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March 30, 2020

Corona in Gaza

Opinion

March 30, 2020

For the past few weeks we have been inundated with information about the preparedness of health care systems and how they affect mortality rates. Giving South Korea as an example, experts suggest that testing for Covid-19 is essential for saving lives, comparing that country favorably with Italy and Spain. Yet in Gaza, there are currently very few test kits (about 200), and, according to Ghada Majadli of Physicians for Human Rights, Israel, as of March 23, only 99 people have been tested.

We also know that people are dying in many countries because hospitals are overwhelmed, unable to cope with the mass influx of new patients in need of ventilators. Doctors are warning that with 52 and 40 ventilators per 100,000 people in the United States and Israel, respectively, stocks are simply insufficient. In the Gaza Strip, by contrast, there are three ventilators per 100,000 people. This will undoubtedly become a death sentence for many.

More generally, Gaza has around 30 hospitals and major clinics, providing an average of 1.3 beds for every 1,000 people, while Israel has more than double this, with an average of 3.3 beds per 1,000, while the European Union averages 5.4 per 1,000. The contrast with Israel, which directly occupied the Gaza Strip for 40 years and continues to control its borders, is not only striking but also a manifestation of what Harvard University Professor Sara Roy has called de-development: the intentional weakening of the economic and social capacities of Gaza’s population.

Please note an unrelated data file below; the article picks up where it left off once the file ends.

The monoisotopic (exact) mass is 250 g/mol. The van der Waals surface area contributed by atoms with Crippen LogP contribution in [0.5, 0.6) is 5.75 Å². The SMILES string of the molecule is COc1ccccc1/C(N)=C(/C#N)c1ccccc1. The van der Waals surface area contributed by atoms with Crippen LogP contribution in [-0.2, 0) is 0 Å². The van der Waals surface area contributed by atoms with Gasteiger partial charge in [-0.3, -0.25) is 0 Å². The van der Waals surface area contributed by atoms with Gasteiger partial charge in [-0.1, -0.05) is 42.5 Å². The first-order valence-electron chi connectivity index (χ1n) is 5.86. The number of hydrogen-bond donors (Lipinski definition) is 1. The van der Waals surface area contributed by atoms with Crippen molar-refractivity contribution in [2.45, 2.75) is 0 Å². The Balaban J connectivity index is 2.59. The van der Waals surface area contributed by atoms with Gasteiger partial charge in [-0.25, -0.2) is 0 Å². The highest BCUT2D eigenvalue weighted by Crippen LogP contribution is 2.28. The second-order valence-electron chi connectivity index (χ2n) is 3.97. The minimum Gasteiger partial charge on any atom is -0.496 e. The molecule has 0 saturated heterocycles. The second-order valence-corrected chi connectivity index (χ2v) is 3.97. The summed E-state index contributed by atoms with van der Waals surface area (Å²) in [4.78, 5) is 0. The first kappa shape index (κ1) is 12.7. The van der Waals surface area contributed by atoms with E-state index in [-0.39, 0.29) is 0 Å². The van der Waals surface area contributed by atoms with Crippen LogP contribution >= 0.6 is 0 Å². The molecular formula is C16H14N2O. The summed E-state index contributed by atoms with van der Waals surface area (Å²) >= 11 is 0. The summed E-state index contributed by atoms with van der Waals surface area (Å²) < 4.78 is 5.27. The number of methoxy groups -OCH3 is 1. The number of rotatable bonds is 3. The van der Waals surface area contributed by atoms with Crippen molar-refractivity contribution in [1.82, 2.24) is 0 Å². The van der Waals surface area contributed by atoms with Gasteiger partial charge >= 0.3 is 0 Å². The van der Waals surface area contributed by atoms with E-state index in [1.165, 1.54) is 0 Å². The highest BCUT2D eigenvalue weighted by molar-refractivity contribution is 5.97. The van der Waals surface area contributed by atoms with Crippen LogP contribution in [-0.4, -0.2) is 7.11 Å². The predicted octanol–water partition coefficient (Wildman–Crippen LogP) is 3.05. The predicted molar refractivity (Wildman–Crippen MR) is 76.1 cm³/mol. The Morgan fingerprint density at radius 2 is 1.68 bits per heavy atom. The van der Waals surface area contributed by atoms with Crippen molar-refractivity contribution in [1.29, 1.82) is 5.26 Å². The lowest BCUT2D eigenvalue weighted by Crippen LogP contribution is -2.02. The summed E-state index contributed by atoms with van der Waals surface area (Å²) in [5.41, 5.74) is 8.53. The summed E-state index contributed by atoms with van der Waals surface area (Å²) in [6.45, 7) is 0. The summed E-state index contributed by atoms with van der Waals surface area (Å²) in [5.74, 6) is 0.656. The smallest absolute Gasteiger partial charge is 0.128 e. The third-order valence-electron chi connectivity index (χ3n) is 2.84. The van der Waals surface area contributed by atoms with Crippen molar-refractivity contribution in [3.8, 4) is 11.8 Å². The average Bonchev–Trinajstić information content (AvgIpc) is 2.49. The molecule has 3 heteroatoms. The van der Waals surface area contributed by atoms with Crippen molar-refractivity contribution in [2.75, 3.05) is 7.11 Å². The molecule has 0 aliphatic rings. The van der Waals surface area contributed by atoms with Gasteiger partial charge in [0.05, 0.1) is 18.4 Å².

But a narrow analysis of a county’s medical capacity to cope with the virus provides a very skewed perspective. Indeed, one of the first things I emphasize in my course “Human Rights and Public Health,” which I teach at the Global Health Program at Queen Mary University of London, is that the conditions people are born into, and grow up, live, and work in, are no less significant than the quality of the health care system they have access to.

For example, in order to explain the gap between Gaza’s infant mortality rate of 19.6 deaths for every 1,000 births with Israel’s rate of 2.6 deaths for every 1,000 births, or to understand why Israelis live on average 10 years more than their counterparts in the Gaza Strip, we need to look at the kind of health services accessible to each population as well as the factors that serve as social determinants of health.

The fact that a staggering 53 percent of the population – around 1.01 million people, including over 400,000 children – earn less than the international poverty line of $4.60 a day helps explain why lives in Gaza are shorter.

Excerpted from: 'The Gaza Strip Has Been Under Siege for Years. Covid-19 Could Be

Catastrophic'.

Commondreams.org